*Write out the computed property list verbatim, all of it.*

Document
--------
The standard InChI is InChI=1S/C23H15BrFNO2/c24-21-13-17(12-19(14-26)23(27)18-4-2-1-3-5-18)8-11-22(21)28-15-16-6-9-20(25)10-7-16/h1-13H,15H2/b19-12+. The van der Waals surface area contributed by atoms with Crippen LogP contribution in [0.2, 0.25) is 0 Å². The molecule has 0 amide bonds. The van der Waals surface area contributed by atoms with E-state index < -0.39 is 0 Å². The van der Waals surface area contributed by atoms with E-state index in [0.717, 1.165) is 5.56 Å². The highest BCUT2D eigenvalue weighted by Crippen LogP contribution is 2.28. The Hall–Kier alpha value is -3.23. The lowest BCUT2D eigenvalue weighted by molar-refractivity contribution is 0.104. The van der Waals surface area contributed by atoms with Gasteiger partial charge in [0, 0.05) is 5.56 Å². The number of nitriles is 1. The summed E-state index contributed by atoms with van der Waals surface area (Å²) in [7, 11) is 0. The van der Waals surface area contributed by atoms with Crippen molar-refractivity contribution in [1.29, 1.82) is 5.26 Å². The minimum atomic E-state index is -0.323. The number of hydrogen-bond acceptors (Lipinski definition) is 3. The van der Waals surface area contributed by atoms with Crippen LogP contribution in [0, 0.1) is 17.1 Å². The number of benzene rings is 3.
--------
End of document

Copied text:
The standard InChI is InChI=1S/C23H15BrFNO2/c24-21-13-17(12-19(14-26)23(27)18-4-2-1-3-5-18)8-11-22(21)28-15-16-6-9-20(25)10-7-16/h1-13H,15H2/b19-12+. The van der Waals surface area contributed by atoms with Crippen LogP contribution in [0.2, 0.25) is 0 Å². The molecule has 0 amide bonds. The van der Waals surface area contributed by atoms with E-state index < -0.39 is 0 Å². The van der Waals surface area contributed by atoms with E-state index in [0.717, 1.165) is 5.56 Å². The highest BCUT2D eigenvalue weighted by Crippen LogP contribution is 2.28. The Hall–Kier alpha value is -3.23. The lowest BCUT2D eigenvalue weighted by molar-refractivity contribution is 0.104. The van der Waals surface area contributed by atoms with Gasteiger partial charge in [0, 0.05) is 5.56 Å². The number of nitriles is 1. The summed E-state index contributed by atoms with van der Waals surface area (Å²) in [7, 11) is 0. The van der Waals surface area contributed by atoms with Crippen molar-refractivity contribution in [1.29, 1.82) is 5.26 Å². The minimum atomic E-state index is -0.323. The number of hydrogen-bond acceptors (Lipinski definition) is 3. The van der Waals surface area contributed by atoms with Crippen LogP contribution in [0, 0.1) is 17.1 Å². The number of benzene rings is 3.